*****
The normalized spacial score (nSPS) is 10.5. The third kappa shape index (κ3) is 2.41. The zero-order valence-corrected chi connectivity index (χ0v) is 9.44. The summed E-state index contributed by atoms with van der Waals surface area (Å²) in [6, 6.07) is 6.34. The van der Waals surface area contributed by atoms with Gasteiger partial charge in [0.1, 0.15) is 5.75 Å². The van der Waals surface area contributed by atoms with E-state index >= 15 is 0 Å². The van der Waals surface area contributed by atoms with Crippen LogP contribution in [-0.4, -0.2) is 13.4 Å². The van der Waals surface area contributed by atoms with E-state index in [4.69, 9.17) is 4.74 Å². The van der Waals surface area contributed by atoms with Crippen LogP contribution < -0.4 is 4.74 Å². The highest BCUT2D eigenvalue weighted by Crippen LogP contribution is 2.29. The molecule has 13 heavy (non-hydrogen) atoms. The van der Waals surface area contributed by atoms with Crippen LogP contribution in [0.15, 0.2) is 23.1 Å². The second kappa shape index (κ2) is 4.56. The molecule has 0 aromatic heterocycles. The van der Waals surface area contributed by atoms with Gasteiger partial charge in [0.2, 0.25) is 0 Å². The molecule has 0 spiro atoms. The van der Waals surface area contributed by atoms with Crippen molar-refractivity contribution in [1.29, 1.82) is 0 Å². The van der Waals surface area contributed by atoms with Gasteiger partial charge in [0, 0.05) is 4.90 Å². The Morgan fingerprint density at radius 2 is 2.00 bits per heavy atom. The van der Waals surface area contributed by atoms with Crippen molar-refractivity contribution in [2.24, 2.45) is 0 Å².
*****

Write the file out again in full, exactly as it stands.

The normalized spacial score (nSPS) is 10.5. The third kappa shape index (κ3) is 2.41. The zero-order valence-corrected chi connectivity index (χ0v) is 9.44. The summed E-state index contributed by atoms with van der Waals surface area (Å²) in [6, 6.07) is 6.34. The van der Waals surface area contributed by atoms with Gasteiger partial charge in [0.1, 0.15) is 5.75 Å². The van der Waals surface area contributed by atoms with E-state index >= 15 is 0 Å². The van der Waals surface area contributed by atoms with Crippen LogP contribution in [-0.4, -0.2) is 13.4 Å². The van der Waals surface area contributed by atoms with E-state index in [4.69, 9.17) is 4.74 Å². The van der Waals surface area contributed by atoms with Crippen LogP contribution < -0.4 is 4.74 Å². The highest BCUT2D eigenvalue weighted by Crippen LogP contribution is 2.29. The molecule has 13 heavy (non-hydrogen) atoms. The van der Waals surface area contributed by atoms with Crippen LogP contribution in [0.15, 0.2) is 23.1 Å². The second kappa shape index (κ2) is 4.56. The molecule has 0 aromatic heterocycles. The van der Waals surface area contributed by atoms with Gasteiger partial charge in [0.2, 0.25) is 0 Å². The molecule has 0 spiro atoms. The van der Waals surface area contributed by atoms with Crippen molar-refractivity contribution in [1.29, 1.82) is 0 Å². The van der Waals surface area contributed by atoms with Gasteiger partial charge in [0, 0.05) is 4.90 Å². The Morgan fingerprint density at radius 2 is 2.00 bits per heavy atom. The van der Waals surface area contributed by atoms with Crippen molar-refractivity contribution in [2.24, 2.45) is 0 Å².